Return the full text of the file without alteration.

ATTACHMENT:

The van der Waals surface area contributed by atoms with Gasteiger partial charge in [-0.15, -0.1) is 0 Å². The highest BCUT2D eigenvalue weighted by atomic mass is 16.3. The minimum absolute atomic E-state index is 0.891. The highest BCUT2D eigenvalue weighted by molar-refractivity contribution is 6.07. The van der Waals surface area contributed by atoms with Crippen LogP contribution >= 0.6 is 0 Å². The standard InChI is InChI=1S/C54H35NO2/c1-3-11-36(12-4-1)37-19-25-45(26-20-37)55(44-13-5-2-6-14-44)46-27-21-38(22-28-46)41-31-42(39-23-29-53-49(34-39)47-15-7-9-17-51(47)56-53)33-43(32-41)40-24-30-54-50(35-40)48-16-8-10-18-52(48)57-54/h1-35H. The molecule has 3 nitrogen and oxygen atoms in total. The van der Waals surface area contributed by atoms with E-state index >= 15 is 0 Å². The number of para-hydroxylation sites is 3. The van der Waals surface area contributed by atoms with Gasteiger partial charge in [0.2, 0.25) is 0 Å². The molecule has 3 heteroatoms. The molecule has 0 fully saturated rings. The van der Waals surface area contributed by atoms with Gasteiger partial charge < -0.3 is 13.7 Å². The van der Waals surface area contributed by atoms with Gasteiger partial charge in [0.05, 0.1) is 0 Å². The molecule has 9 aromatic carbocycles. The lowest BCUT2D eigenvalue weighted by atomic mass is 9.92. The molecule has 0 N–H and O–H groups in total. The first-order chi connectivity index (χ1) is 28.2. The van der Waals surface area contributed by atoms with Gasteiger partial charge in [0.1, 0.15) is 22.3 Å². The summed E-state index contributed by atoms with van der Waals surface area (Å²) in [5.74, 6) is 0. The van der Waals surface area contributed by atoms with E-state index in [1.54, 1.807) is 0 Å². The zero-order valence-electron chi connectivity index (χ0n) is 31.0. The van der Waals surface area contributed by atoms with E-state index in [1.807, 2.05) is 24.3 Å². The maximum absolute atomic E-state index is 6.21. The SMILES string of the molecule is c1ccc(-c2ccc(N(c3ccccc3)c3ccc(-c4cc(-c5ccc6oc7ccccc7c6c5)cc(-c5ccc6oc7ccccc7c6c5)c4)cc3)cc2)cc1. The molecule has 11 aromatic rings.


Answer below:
The van der Waals surface area contributed by atoms with Gasteiger partial charge in [-0.15, -0.1) is 0 Å². The highest BCUT2D eigenvalue weighted by atomic mass is 16.3. The minimum absolute atomic E-state index is 0.891. The highest BCUT2D eigenvalue weighted by molar-refractivity contribution is 6.07. The van der Waals surface area contributed by atoms with Crippen LogP contribution >= 0.6 is 0 Å². The standard InChI is InChI=1S/C54H35NO2/c1-3-11-36(12-4-1)37-19-25-45(26-20-37)55(44-13-5-2-6-14-44)46-27-21-38(22-28-46)41-31-42(39-23-29-53-49(34-39)47-15-7-9-17-51(47)56-53)33-43(32-41)40-24-30-54-50(35-40)48-16-8-10-18-52(48)57-54/h1-35H. The molecule has 3 nitrogen and oxygen atoms in total. The van der Waals surface area contributed by atoms with E-state index >= 15 is 0 Å². The number of para-hydroxylation sites is 3. The van der Waals surface area contributed by atoms with Gasteiger partial charge in [0.2, 0.25) is 0 Å². The molecule has 3 heteroatoms. The molecule has 0 fully saturated rings. The van der Waals surface area contributed by atoms with Gasteiger partial charge < -0.3 is 13.7 Å². The van der Waals surface area contributed by atoms with Gasteiger partial charge in [0.05, 0.1) is 0 Å². The molecule has 9 aromatic carbocycles. The lowest BCUT2D eigenvalue weighted by atomic mass is 9.92. The molecule has 0 N–H and O–H groups in total. The first-order chi connectivity index (χ1) is 28.2. The van der Waals surface area contributed by atoms with Gasteiger partial charge in [0.1, 0.15) is 22.3 Å². The summed E-state index contributed by atoms with van der Waals surface area (Å²) in [5.74, 6) is 0. The van der Waals surface area contributed by atoms with E-state index in [1.54, 1.807) is 0 Å². The zero-order valence-electron chi connectivity index (χ0n) is 31.0. The van der Waals surface area contributed by atoms with E-state index in [1.807, 2.05) is 24.3 Å². The maximum absolute atomic E-state index is 6.21. The SMILES string of the molecule is c1ccc(-c2ccc(N(c3ccccc3)c3ccc(-c4cc(-c5ccc6oc7ccccc7c6c5)cc(-c5ccc6oc7ccccc7c6c5)c4)cc3)cc2)cc1. The molecule has 11 aromatic rings.